BARGHOUTI: I think, first of all, Hamas is not being brought into these negotiations, which is one of the reasons why I think they will fail. In Ireland, which is a model that Senator Mitchell talks about, the IRA was brought in, right, including the most militant wing of the Irish Republican Army. And that’s why it succeeded, because they addressed the core issues. Here, we have Israel being brought in with all of its wings and parties, including Lieberman, the foreign minister, who is an open racist and advocating for kicking out all Palestinians from Israel. And Hamas is not being brought in. Now Hamas does advocate violence but they also advocate other things like any – like the IRA, like many other organizations around the world with which you make peace. You make peace with your enemies. Hamas has indicated once again and – but many times in the past years that they are willing to accept a negotiated settlement if it addresses the core issues of land, the refugees, the right of return of Palestinians, and Jerusalem. That’s what basically Hamas is saying. Not having Hamas in the negotiations is going to affect its outcome. But I think the Palestinians have, by and large, denounced violence, that most Palestinian resistance now is nonviolent. It is really motivated by nonviolent resistance in the villages against the wall that Israel has built on their lands. It is a nonviolence resistance in the Boycott, Divestment and Sanctions movement. These are all nonviolent actions that Palestinians have now adopted wholeheartedly. And most Palestinians advocate that. Yes, there are violent Palestinians but, you know, unless you address their situation, the violence will continue. Unless there’s justice in this world, there will be some violence.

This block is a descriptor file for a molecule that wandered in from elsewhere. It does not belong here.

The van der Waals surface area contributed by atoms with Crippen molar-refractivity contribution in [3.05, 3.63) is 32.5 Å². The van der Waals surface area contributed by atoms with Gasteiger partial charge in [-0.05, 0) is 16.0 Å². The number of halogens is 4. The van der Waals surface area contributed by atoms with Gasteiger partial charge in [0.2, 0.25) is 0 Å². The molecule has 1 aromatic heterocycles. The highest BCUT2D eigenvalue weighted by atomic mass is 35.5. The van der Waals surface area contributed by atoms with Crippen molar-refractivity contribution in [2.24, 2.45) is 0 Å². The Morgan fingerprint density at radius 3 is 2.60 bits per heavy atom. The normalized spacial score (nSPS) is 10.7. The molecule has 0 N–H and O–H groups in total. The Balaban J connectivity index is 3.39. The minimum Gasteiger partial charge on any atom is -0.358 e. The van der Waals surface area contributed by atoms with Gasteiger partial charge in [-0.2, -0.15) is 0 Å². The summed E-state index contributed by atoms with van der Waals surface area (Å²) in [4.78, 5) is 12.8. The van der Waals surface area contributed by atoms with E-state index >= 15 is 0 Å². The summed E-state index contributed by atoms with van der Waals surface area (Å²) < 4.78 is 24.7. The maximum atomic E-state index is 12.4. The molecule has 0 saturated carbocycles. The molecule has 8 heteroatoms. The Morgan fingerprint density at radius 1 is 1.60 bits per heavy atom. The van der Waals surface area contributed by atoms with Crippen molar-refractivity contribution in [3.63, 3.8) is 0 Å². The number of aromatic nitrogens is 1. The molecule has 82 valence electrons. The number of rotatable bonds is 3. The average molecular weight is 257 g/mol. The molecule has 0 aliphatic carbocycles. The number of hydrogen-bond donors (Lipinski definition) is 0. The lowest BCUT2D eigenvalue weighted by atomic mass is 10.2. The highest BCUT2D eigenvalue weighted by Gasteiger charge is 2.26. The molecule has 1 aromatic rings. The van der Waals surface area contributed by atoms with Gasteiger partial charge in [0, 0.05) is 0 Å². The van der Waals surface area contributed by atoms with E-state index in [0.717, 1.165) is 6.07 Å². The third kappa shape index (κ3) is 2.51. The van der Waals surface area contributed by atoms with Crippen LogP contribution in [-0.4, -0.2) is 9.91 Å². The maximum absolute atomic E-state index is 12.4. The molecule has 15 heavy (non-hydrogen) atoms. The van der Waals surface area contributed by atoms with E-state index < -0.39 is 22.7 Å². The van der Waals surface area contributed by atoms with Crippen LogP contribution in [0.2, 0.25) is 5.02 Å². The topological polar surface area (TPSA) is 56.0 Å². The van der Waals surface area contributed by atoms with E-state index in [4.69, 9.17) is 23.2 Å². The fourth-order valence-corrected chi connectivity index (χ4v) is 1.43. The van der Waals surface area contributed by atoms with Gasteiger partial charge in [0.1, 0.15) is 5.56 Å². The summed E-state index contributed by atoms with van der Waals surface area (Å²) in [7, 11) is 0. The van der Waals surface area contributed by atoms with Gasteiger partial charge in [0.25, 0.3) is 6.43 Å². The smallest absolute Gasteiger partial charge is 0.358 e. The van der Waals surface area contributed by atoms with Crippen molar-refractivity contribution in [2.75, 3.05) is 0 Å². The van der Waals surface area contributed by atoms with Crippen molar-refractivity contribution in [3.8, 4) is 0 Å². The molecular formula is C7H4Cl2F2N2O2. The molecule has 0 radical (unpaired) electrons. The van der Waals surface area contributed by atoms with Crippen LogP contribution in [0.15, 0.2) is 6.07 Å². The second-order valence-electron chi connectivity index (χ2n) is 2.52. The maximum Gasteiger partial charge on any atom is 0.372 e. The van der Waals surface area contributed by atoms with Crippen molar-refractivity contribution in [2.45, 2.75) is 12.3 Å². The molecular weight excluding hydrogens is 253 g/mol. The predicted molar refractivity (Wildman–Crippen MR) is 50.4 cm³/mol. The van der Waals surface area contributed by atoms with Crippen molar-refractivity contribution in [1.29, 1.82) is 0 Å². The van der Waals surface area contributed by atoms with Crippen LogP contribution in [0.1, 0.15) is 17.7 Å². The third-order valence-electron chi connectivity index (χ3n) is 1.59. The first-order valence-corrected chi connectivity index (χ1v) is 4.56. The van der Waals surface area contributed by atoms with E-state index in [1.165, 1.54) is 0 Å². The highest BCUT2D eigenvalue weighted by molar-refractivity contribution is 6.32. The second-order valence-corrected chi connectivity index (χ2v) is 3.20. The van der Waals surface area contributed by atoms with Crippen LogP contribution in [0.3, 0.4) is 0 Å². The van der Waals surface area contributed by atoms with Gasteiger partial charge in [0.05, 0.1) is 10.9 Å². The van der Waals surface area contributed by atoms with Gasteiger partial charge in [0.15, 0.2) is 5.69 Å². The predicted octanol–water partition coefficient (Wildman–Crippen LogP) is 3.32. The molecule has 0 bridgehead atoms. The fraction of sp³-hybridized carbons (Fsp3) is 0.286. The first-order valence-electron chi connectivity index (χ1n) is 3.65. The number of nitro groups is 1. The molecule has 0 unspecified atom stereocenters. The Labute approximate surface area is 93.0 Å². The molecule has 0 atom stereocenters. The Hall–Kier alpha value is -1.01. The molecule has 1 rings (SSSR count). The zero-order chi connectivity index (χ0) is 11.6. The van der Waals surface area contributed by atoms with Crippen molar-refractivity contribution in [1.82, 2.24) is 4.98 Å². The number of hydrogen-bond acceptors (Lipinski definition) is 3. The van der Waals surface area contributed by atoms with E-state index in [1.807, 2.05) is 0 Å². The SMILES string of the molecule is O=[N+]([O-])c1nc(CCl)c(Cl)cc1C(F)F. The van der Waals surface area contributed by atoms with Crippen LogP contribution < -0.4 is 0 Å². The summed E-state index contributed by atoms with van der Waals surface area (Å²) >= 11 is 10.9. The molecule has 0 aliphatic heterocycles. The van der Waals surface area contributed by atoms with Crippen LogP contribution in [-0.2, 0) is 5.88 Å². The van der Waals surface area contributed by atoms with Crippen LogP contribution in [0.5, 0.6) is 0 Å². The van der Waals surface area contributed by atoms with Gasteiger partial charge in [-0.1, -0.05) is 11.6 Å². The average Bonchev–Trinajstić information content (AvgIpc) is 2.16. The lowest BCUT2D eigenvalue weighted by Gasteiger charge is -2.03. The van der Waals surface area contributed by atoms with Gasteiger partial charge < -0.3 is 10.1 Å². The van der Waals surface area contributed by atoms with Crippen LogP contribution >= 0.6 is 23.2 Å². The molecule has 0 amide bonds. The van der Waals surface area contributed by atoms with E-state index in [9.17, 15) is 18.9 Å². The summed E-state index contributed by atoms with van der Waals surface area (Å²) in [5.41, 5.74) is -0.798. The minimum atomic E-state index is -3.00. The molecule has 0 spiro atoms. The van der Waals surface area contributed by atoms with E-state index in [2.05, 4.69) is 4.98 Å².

CAVANAUGH: We have a question for Michael. Tony is on the line from San Diego. Good morning, Tony. Welcome to These Days.